Friday, September 29, 2017

Jaki Jean on to Kneel or not to Kneel

During the last days, surrounding the very public debate about what is a very complicated, passionate & all too divisive issue created by our Apricot in Chief, I have been thinking.

As those close to me understand, Jaki Jean thinking is a very dangerous & often disturbing thing.

And I have also been debating with myself.  Trying to put into words my position in a controversy designed to appeal to the Apricot’s base.   Designed to draw in otherwise rational human beings in order to divert the nation’s focus. 

To divide us, divert the nation from the Russian investigation, the failure of those controlling Congress (& ostensibly the Executive branch) to pass any health care reform that would benefit American citizens.  Actually, the failure to pass any substantive legislation that would benefit the majority of American citizens.

What complicates the debate for me is that I understand both sides of whether to kneel or not to kneel.
And I understand that it is so complex, even without what I firmly believe was intended as a distraction by the Apricot.

It is not a Liberal vs. Conservative, Patriot vs. Rebel, Democrat vs. Republican, proud American vs. Ungrateful, Privilege vs. Less. 

It is about so much more.

About symbols that mean respect for those who have served & continue to serve in the military, family history, personal experience.  And about the First Amendment.

It is about something that has pitted Americans against Americans

At least on social media.

During the social media discussion, two of my friends, a mother & her son, disagreed. 

Reading & watching how that disagreement played out between two loving individuals over something about they disagreed was amazing.

And in the end, two people deeply connected, respected the Other’s opinion.

Or at least that is how Jaki Jean read it.

What has been forgotten & lost in the passion & complexity of the debate to kneel or not to kneel is that the actions of why those kneeling in protest of the treatment of people of color by too many police departments.

A symbolic act protected by the First Amendment of the U.S. Constitution.

The entire debate brought me back to my own private act of protest.

No doubt influenced by the Civil Rights movement & growing up in a home with parents who did not pass on a legacy of racism to their children.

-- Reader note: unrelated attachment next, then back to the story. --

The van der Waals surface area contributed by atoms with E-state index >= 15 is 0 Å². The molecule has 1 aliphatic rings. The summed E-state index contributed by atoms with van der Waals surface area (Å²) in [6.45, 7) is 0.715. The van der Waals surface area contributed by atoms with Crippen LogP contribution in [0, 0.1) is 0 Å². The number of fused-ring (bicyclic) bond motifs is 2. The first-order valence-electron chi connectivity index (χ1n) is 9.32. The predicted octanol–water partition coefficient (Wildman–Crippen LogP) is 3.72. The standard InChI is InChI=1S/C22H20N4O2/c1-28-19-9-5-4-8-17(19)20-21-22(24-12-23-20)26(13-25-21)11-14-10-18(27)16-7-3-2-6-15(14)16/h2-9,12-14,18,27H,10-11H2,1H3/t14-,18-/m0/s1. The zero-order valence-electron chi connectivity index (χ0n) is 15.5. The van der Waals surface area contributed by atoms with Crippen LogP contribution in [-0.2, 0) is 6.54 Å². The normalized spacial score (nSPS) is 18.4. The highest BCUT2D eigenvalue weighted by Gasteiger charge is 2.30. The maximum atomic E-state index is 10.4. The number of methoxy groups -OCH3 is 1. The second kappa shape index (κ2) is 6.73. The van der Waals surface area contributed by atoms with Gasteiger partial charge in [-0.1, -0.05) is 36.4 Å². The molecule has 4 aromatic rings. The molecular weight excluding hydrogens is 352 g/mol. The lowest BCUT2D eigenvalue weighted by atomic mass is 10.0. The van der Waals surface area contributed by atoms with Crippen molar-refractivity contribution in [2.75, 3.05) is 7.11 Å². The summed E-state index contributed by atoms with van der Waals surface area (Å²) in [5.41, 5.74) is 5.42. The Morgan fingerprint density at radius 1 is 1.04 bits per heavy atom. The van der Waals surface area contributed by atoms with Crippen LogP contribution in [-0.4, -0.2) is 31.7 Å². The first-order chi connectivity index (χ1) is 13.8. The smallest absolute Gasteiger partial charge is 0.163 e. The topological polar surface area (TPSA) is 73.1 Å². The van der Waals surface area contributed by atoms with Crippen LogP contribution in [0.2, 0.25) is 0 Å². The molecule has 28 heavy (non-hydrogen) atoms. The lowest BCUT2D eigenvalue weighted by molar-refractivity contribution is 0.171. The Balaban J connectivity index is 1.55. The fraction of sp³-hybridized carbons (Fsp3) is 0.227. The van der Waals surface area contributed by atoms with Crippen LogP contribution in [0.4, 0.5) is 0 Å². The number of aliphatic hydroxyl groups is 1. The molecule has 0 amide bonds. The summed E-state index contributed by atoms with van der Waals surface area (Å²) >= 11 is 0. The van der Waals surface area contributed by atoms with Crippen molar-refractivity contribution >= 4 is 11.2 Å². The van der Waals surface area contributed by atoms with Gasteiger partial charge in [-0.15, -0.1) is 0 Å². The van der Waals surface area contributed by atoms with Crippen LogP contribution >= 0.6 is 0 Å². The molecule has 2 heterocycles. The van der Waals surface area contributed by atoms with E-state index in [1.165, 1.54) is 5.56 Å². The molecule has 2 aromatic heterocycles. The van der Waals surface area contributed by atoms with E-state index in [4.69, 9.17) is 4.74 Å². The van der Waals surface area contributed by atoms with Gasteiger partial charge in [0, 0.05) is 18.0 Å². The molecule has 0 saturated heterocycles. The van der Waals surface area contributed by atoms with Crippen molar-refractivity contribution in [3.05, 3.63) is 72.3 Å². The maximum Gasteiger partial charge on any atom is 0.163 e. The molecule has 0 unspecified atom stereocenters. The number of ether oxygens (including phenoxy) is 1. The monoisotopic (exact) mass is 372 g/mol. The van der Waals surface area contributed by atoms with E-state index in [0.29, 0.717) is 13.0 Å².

And three too many assassinations.

At some point, in the later years of elementary school, I began to doubt the veracity of the words of the Pledge of Allegiance.

So, I began my own act of protest & resistance during the required daily affirmation of reciting it each morning of school.

I began to edit the Pledge.

Sometimes, I left out the most disturbing phrase for me, inserting a blank space with an ellipsis . . .

Because I did not believe the country of my birth, the country that indoctrinated me to believe it was the New Jerusalem & the light on the hill, was a country of “liberty & justice for all.”

Sometimes, I simply rewrote the disturbing phrase & recited “with hope for liberty & justice for all.”

I liked that revision.  I still do.

Because I want desperately to believe in the hope for “liberty & justice” for all.

During the discussion of my two friends, mother & son, her son asked his friends on FB:

So, my mom and I had an interesting discussion this morning about the NFL issue. Ultimately, our thoughts on the issue revolve around what the flag and anthem mean to us. That one central definition colors our perspective on the issue as a whole. So without giving away what either one of us thought... what do those two symbols mean to you?
And please keep this civil. Attacks on anyone else commenting will be deleted.

I had to think about & ponder his question.  And the understanding he expressed:

Ultimately, our thoughts on the issue revolve around what the flag and anthem mean to us.

For me, the flag, the anthem, & the pledge are a promise of achieving what I believe the United States stands for & fights to protect.  All of it. 

Beginning with the First Amendment.

What strikes me as something missing in the contentious debate is the unfortunate truth that civil discourse is no longer the norm for debate & disagreement.

Not from the Apricot-in-Chief, not on social media except when individuals request it or delete the posts by those who refuse to follow the request.

So, what is my position on to kneel or not to kneel?

Everyone has a forum – family, friends, church groups, in these days, a Facebook page. 

In my world, a blog one writes for one’s own survival & sanity.  I

Everyone has the right to use the forum they possess.  Under the First Amendment.

Those who have a forum with a far greater audience have the same right.

Those of us who may or may not disagree with the act of kneeling, the use of the forum, have the right to disagree.  Or not.

Would I kneel during the National Anthem if I felt strongly about what I believed was an injustice & inequality?

As the granddaughter, daughter, sister, niece, cousin, aunt, of so many who served in the military & are still serving  for what I believe is the promise of the United States, I would kneel for that promise of the anthem & the pledge & the flag.

Because I still feel assured that someone kneeling or standing next to me would help me to rise again.

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